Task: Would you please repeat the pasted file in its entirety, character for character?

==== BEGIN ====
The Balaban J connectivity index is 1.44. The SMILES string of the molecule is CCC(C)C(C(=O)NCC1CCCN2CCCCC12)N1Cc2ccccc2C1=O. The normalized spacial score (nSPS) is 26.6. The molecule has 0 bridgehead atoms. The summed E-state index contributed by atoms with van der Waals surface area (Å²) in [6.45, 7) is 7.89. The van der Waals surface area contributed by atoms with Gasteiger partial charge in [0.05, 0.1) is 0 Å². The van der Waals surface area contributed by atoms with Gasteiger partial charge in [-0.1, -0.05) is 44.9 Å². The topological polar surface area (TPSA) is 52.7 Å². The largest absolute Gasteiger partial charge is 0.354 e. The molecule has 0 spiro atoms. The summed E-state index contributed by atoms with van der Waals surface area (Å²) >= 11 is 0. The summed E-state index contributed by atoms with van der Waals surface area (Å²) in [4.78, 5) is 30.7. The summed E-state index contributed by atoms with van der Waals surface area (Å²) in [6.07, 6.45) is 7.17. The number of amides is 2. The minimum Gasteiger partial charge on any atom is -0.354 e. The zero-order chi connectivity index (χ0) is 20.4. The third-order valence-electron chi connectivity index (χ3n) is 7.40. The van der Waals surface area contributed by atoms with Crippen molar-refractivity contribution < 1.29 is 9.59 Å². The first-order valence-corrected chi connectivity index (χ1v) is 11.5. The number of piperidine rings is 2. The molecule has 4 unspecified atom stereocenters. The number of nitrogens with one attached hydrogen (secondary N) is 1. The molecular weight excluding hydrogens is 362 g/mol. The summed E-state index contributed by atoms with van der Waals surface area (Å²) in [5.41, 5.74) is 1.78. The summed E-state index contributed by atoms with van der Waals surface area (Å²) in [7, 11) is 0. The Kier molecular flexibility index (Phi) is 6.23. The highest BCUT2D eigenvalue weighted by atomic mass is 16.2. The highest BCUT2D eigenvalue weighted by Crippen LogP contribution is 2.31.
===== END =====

The Balaban J connectivity index is 1.44. The SMILES string of the molecule is CCC(C)C(C(=O)NCC1CCCN2CCCCC12)N1Cc2ccccc2C1=O. The normalized spacial score (nSPS) is 26.6. The molecule has 0 bridgehead atoms. The summed E-state index contributed by atoms with van der Waals surface area (Å²) in [6.45, 7) is 7.89. The van der Waals surface area contributed by atoms with Gasteiger partial charge in [0.05, 0.1) is 0 Å². The van der Waals surface area contributed by atoms with Gasteiger partial charge in [-0.1, -0.05) is 44.9 Å². The topological polar surface area (TPSA) is 52.7 Å². The largest absolute Gasteiger partial charge is 0.354 e. The molecule has 0 spiro atoms. The summed E-state index contributed by atoms with van der Waals surface area (Å²) >= 11 is 0. The summed E-state index contributed by atoms with van der Waals surface area (Å²) in [4.78, 5) is 30.7. The summed E-state index contributed by atoms with van der Waals surface area (Å²) in [6.07, 6.45) is 7.17. The number of amides is 2. The minimum Gasteiger partial charge on any atom is -0.354 e. The zero-order chi connectivity index (χ0) is 20.4. The third-order valence-electron chi connectivity index (χ3n) is 7.40. The van der Waals surface area contributed by atoms with Crippen molar-refractivity contribution < 1.29 is 9.59 Å². The first-order valence-corrected chi connectivity index (χ1v) is 11.5. The number of piperidine rings is 2. The molecule has 4 unspecified atom stereocenters. The number of nitrogens with one attached hydrogen (secondary N) is 1. The molecular weight excluding hydrogens is 362 g/mol. The summed E-state index contributed by atoms with van der Waals surface area (Å²) in [5.41, 5.74) is 1.78. The summed E-state index contributed by atoms with van der Waals surface area (Å²) in [7, 11) is 0. The Kier molecular flexibility index (Phi) is 6.23. The highest BCUT2D eigenvalue weighted by atomic mass is 16.2. The highest BCUT2D eigenvalue weighted by Crippen LogP contribution is 2.31.